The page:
ADHRB Welcomes High Commissioner Bachelet’s Concerns Over Mass Denationalization in Bahrain

18 April 2019 – The United Nations Office of the High Commissioner (OHCHR) today issued a statement expressing “alarm at the court decision in Bahrain that revoked the nationalities of 138 people after a mass trial” and raising concern that “the court proceedings failed to comply with international fair trial standards.” With this verdict, the number of Bahrainis who have had their citizenship revoked has risen to 990 since 2012.

On 16 April 2019, Bahrain’s Fourth High Criminal Court issued the final verdict in a mass trial of 169 defendants, acquitting 30 defendants, revoking the citizenship of 138 individuals, and sentencing 139 to between three years in prison and life in prison. The government had accused the defendants, 17 of whom are believed to be minors between the ages of 15 and 17, of being part of a terrorist cell and had sentenced them under the kingdom’s vague and broad counter-terror law.

In response, High Commissioner Bachelet highlighted that “the UN Human Rights Office has long urged Bahrain to bring its overly broad counter-terrorism and counter-extremism legislation in line with its international human rights obligations.” She likewise expressed concerns about the sentencing procedure, stating “Tuesday’s convictions give rise to serious concerns about the application of the law, particularly through a mass trial that reportedly lacked the procedural safeguards necessary to ensure a fair trial.”

The Office of the High Commissioner has previously raised concerns about Bahrain, including in January 2019 when OHCHR called on the Bahraini government to “immediately and unconditionally release prominent human rights defender Nabeel Rajab” after he his five-year prison sentence on free expression charges had been upheld. The mandates of the Special Procedures have also raised concerns about Bahrain including in April 2018, when several mandate holders expressed alarm over Bahrain’s use of capital punishment after a court sentenced four men to death in unfair trials and after credible allegations of torture. Although their sentences were commuted to life in prison, the experts stated that “they should never have been convicted on the basis of flawed trials.” In June 2017, a group of Special Rapporteurs called on Bahrain to end its “orchestrated crackdown on civil society,” and highlighted the kingdom’s use of its overly broad and vague counter-terror law to target dissidents.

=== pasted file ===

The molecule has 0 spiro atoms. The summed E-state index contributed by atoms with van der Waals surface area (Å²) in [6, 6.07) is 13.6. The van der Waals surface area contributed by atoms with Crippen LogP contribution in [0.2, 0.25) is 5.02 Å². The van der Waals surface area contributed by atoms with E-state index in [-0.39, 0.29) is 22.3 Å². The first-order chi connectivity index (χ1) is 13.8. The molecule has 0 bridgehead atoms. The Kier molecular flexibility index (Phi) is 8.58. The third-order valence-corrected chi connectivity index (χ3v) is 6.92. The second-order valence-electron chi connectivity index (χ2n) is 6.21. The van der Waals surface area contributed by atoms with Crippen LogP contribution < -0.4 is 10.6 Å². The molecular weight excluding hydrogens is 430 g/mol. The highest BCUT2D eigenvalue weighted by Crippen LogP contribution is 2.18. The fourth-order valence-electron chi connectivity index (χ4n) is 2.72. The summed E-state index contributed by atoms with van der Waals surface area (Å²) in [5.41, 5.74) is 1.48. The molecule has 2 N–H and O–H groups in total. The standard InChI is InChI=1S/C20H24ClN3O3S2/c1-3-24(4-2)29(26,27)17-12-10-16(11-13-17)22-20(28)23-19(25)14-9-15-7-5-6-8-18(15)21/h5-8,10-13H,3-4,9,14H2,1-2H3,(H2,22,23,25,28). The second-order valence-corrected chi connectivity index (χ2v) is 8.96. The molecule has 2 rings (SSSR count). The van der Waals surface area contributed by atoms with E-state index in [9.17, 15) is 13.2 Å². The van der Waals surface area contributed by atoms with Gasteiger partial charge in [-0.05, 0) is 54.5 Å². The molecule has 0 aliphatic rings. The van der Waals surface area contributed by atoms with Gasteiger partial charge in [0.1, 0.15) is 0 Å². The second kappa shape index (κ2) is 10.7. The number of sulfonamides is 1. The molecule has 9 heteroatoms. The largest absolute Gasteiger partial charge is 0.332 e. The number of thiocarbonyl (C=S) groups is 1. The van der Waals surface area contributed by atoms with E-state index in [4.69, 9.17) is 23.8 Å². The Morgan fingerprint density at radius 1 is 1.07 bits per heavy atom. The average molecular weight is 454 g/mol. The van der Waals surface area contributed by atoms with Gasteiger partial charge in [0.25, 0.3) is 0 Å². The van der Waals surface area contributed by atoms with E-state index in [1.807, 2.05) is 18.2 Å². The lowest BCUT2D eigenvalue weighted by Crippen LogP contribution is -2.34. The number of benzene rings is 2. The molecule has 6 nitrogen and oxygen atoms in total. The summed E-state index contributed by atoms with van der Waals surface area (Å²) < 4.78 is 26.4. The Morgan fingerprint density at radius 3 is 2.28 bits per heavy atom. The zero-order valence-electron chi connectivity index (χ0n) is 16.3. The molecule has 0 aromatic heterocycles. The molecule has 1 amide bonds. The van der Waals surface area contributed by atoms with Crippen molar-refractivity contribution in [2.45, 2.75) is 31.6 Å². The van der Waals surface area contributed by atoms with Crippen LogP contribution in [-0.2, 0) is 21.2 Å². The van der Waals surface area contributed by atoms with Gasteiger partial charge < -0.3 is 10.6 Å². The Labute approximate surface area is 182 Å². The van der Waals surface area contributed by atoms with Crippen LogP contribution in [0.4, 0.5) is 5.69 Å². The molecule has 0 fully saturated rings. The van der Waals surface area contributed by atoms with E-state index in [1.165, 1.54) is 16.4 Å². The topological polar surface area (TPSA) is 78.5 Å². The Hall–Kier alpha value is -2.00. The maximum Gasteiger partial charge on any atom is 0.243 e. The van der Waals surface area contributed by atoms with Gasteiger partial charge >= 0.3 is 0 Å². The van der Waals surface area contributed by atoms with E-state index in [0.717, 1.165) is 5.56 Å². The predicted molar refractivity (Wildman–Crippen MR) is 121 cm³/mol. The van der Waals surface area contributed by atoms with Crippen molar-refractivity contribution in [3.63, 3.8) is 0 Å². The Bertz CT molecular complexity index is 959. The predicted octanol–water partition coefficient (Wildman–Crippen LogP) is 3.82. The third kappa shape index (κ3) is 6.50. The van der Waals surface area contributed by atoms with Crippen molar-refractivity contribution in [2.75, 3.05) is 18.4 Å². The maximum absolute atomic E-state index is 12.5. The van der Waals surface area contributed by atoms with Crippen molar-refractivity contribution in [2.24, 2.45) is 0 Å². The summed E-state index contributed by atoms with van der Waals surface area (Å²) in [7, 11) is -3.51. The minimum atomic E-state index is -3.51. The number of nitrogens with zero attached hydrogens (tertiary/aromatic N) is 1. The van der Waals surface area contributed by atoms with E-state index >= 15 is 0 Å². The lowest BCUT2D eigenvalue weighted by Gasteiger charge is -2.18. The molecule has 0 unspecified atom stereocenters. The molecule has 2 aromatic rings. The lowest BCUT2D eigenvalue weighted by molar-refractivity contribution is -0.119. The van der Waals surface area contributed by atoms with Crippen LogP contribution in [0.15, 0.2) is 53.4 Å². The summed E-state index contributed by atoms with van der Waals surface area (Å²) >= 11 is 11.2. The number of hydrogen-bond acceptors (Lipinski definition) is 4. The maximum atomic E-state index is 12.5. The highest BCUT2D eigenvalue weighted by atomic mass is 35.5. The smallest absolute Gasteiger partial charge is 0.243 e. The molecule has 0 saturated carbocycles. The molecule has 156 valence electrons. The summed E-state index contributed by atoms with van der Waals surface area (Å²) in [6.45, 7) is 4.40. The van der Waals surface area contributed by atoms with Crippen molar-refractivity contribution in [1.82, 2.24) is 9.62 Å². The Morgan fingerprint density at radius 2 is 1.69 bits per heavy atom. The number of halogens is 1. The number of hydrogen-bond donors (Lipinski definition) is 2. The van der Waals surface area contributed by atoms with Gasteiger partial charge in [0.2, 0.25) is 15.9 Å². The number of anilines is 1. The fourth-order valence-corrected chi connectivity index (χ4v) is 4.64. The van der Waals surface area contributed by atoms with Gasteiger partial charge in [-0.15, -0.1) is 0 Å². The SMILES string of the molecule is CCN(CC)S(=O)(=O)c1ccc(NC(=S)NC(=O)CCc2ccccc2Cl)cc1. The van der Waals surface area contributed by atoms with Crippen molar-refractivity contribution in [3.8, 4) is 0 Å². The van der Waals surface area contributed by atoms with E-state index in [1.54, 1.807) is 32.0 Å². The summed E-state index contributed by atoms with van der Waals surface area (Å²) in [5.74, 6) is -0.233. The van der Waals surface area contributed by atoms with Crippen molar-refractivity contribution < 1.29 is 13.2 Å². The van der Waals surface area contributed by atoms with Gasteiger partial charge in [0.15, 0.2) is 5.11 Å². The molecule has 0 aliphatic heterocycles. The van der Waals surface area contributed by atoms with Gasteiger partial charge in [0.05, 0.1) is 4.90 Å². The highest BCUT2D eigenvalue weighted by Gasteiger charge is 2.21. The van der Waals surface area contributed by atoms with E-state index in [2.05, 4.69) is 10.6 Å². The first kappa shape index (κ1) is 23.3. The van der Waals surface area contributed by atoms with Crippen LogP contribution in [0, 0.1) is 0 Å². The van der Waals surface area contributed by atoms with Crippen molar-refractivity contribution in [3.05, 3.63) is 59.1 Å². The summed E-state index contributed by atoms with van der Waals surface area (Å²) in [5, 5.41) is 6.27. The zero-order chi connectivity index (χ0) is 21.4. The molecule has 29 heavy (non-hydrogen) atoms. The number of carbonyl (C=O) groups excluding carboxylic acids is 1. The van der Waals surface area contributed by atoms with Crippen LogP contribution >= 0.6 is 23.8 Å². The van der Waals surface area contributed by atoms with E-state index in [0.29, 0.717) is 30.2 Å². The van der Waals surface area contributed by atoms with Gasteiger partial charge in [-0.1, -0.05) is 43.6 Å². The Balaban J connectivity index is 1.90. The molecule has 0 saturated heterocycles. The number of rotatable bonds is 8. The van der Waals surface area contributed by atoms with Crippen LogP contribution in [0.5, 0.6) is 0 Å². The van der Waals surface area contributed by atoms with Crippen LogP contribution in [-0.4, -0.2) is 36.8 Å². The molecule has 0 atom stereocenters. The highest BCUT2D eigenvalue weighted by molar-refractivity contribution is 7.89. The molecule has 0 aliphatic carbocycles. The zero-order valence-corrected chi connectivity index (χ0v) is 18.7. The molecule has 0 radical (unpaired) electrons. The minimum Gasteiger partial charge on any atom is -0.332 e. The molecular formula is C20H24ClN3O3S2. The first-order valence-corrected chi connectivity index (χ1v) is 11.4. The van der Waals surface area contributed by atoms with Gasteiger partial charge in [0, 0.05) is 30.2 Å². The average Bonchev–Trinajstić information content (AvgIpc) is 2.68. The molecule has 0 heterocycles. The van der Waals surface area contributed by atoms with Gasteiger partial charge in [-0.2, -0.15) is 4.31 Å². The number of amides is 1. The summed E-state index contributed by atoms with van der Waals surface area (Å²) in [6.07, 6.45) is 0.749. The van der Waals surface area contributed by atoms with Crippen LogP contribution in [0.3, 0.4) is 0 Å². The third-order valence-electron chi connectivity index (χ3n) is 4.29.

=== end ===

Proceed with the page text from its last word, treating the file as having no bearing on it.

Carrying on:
These past concerns surrounding unfair trials – including mass trials – and the use of counter-terror legislation are raised in the High Commissioner’s recent statement, but also appear to be fixations in Bahrain’s criminal justice system:

  • On 31 January 2018, Bahrain’s Fourth High Criminal Court convicted 58 of 60 defendants, revoking the citizenship of 47 of those convicted and sentencing two of the defendants to death.
  • On 1 February, the same court convicted 26 of 32 defendants, sentencing one to the death penalty and revoking the citizenship of 25 defendants.
  • On 15 May 2018, the Fourth High Criminal Court convicted 115 of 132 defendants, sentencing 53 of the individuals to life in prison and revoking the nationality of all those convicted. ADHRB has represented 20 individuals in this case who reported torture and fair trial rights violations.
  • On 27 February 2019 the High Criminal Court convicted 167 of 171 defendants who had been arrested during a peaceful sit-in in Duraz, sentencing them to between one and ten years in prison. This is reported to be the largest conviction in one case in Bahraini history.

Americans for Democracy & Human Rights in Bahrain (ADHRB) welcomes the strong statement by the High Commissioner for Human Rights. We urge the Government of Bahrain to release all those who have been imprisoned following flawed trials and to reinstate the nationality of the defendants who have had theirs revoked. We additionally urge Bahrain to bring its domestic laws in line with international human rights standards and to amend and narrow its counter-terror law.